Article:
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(Video) Why Americans are so divided over teaching critical race theory

FAQs

Is critical race theory related to culturally responsive teaching? ›

Culturally responsive teaching and critical race theory are not the same thing. But laws banning the teaching of critical race theory in K-12 schools, and other related efforts, could spell out logistical challenges and questions for educators engaging in culturally responsive work.

What are the main ideas of critical race theory? ›

Simply put, critical race theory states that U.S. social institutions (e.g., the criminal justice system, education system, labor market, housing market, and healthcare system) are laced with racism embedded in laws, regulations, rules, and procedures that lead to differential outcomes by race.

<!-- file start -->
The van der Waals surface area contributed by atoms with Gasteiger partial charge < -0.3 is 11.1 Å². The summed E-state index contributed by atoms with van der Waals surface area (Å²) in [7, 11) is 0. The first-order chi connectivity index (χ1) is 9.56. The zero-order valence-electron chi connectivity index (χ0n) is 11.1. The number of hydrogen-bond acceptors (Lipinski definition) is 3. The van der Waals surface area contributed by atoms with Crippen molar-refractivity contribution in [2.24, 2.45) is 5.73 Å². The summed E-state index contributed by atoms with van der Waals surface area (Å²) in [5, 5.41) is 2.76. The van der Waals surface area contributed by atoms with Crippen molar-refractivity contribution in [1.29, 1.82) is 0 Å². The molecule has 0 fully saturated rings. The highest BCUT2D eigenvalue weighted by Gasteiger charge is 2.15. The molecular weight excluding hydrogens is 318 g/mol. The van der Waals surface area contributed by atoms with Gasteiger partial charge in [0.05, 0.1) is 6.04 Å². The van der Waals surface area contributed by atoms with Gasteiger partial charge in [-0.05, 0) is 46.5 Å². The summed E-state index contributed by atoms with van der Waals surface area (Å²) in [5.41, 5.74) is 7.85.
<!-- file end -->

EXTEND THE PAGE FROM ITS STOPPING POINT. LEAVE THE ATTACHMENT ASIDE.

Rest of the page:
What are the five elements of critical race theory? ›

The Five Tenets of CRT There are five major components or tenets of CRT: (1) the notion that racism is ordinary and not aberrational; (2) the idea of an interest convergence; (3) the social construction of race; (4) the idea of storytelling and counter-storytelling; and (5) the notion that whites have actually been ...

What is culturally responsive teaching? ›

culturally responsive teaching: a pedagogy that uses students' customs, characteristics, experiences, and perspectives as tools for better classroom instruction. Students of color see themselves and their communities as belonging in academic spaces.

Why is Critical Race Theory important in education? ›